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Monday, 7 February 2011

So, what IS on Synod's agenda?

Here is synod meeting again in London. The November 2010 session was the usual, brief, inauguration session at the start of a new synod. Once we get to the February session, that's when the real work gets going.

Or does it? People have been commenting already that the agenda for this session seems thin. Although the whole week was set aside initially, the synod is actually only meeting from Monday until Wednesday evening. This is a quick glance as to why it might appear reduced; and what some of the more significant items are actually still are. Papers, as usual are available on the General Synod pages of the all new Church of England website (which is apparently no longer a sub-domain of the anglican.org - probably worth a blog post in it's own right at some point...).

Firstly, as it is a new synod, not all new posts have been fixed. Synod business is organised by the Business Committee - but that is only just in the process of being elected for the quinquennium. Many other important boards and councils have changed membership too, and this has affected pulling together some of the preparations for this synod.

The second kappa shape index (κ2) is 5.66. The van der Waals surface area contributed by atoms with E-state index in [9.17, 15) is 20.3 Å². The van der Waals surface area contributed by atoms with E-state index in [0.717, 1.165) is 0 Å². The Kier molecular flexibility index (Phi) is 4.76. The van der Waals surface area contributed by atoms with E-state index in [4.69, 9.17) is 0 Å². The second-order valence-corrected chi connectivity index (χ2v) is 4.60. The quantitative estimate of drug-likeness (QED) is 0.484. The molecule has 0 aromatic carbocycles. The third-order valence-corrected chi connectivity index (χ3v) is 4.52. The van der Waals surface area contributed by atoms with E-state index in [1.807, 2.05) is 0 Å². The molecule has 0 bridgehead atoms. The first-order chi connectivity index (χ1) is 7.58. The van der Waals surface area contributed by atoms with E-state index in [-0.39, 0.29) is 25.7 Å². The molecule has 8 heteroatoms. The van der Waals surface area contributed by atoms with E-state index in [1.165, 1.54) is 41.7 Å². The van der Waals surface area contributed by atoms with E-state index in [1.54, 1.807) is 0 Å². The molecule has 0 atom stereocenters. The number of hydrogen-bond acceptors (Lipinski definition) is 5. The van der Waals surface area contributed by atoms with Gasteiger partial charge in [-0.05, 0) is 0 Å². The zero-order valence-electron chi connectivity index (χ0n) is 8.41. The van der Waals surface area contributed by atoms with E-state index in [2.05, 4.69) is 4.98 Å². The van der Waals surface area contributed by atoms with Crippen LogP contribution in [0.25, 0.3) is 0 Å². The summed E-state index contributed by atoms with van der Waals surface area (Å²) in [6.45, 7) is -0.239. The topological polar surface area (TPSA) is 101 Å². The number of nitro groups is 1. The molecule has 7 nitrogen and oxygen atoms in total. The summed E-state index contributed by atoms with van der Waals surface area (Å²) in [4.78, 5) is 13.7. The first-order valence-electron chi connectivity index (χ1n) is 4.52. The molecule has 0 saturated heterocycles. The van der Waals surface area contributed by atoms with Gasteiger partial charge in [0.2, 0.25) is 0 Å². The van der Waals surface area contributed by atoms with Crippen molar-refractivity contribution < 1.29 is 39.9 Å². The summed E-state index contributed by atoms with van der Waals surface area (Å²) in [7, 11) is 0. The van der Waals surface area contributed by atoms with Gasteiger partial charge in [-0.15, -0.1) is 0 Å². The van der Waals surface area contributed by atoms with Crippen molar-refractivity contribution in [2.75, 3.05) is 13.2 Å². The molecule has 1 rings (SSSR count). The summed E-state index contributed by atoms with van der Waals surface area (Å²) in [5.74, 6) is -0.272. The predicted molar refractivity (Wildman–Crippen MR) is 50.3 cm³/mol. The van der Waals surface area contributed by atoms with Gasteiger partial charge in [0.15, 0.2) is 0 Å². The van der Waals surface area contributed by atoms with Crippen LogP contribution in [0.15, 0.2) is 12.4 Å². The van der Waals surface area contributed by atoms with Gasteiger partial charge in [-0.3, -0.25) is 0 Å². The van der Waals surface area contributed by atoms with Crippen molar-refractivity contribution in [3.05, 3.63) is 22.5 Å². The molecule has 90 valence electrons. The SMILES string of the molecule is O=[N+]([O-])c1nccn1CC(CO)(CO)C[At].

Secondly, synod has sent out to the dioceses for debate 2 major pieces of work - Women Bishops, and the Anglican Communion Covenant. As we await these items to come back to synod for the final stages of the legislation, synod gets a chance to catch it's breath.

Monday's business starts with a presentation by The Right Honourable Andrew Mitchell MP, Secretary of State for International Development. It is a number of years since synod was addressed by a member of the government - and a great department for us to be hearing from. The press were asking before Andrew Mitchell's speech for a copy of what he was going to say. They couldn't have one, as he stood to speak passionately, with only the sparsest of notes, of recent visits to East Africa, and seeing the vital work being done by faith communities and others on the ground.

Other key items coming up include the the debate on the way ahead for the next quinquennium; as well as the motion asking for initiation - baptism etc - liturgies that are more in language that those unfamiliar with church jargon can better grasp. Not to dumb down our theology, but to make it more accessible. More later...

Alastair Cutting Chichester 96

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